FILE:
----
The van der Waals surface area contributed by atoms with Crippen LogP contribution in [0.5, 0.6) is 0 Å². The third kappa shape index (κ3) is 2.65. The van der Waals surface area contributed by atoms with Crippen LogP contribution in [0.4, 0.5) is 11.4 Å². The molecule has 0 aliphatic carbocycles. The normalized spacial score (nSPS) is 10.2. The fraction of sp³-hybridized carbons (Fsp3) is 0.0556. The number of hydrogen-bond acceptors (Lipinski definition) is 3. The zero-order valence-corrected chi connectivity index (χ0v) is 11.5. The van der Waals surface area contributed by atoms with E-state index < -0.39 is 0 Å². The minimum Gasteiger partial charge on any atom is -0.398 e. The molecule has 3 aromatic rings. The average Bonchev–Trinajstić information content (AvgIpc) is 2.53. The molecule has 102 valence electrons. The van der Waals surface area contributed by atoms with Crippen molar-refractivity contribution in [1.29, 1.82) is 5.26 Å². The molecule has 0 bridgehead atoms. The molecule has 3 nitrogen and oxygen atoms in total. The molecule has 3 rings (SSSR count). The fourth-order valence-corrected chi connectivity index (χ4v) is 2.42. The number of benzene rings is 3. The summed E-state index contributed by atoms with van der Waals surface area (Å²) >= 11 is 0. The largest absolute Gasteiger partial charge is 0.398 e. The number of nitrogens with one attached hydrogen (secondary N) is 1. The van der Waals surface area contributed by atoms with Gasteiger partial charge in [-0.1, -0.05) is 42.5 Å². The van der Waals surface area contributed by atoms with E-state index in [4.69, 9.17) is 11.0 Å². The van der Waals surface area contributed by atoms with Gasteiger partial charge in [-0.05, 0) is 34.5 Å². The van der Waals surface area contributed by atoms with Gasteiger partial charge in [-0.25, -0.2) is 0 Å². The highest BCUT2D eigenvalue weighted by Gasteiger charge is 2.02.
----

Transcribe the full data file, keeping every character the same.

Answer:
The van der Waals surface area contributed by atoms with Crippen LogP contribution in [0.5, 0.6) is 0 Å². The third kappa shape index (κ3) is 2.65. The van der Waals surface area contributed by atoms with Crippen LogP contribution in [0.4, 0.5) is 11.4 Å². The molecule has 0 aliphatic carbocycles. The normalized spacial score (nSPS) is 10.2. The fraction of sp³-hybridized carbons (Fsp3) is 0.0556. The number of hydrogen-bond acceptors (Lipinski definition) is 3. The zero-order valence-corrected chi connectivity index (χ0v) is 11.5. The van der Waals surface area contributed by atoms with E-state index < -0.39 is 0 Å². The minimum Gasteiger partial charge on any atom is -0.398 e. The molecule has 3 aromatic rings. The average Bonchev–Trinajstić information content (AvgIpc) is 2.53. The molecule has 102 valence electrons. The van der Waals surface area contributed by atoms with Crippen molar-refractivity contribution in [1.29, 1.82) is 5.26 Å². The molecule has 0 bridgehead atoms. The molecule has 3 nitrogen and oxygen atoms in total. The molecule has 3 rings (SSSR count). The fourth-order valence-corrected chi connectivity index (χ4v) is 2.42. The number of benzene rings is 3. The summed E-state index contributed by atoms with van der Waals surface area (Å²) >= 11 is 0. The largest absolute Gasteiger partial charge is 0.398 e. The number of nitrogens with one attached hydrogen (secondary N) is 1. The van der Waals surface area contributed by atoms with Gasteiger partial charge in [-0.1, -0.05) is 42.5 Å². The van der Waals surface area contributed by atoms with E-state index in [4.69, 9.17) is 11.0 Å². The van der Waals surface area contributed by atoms with Gasteiger partial charge in [-0.05, 0) is 34.5 Å². The van der Waals surface area contributed by atoms with Gasteiger partial charge in [-0.25, -0.2) is 0 Å². The highest BCUT2D eigenvalue weighted by Gasteiger charge is 2.02.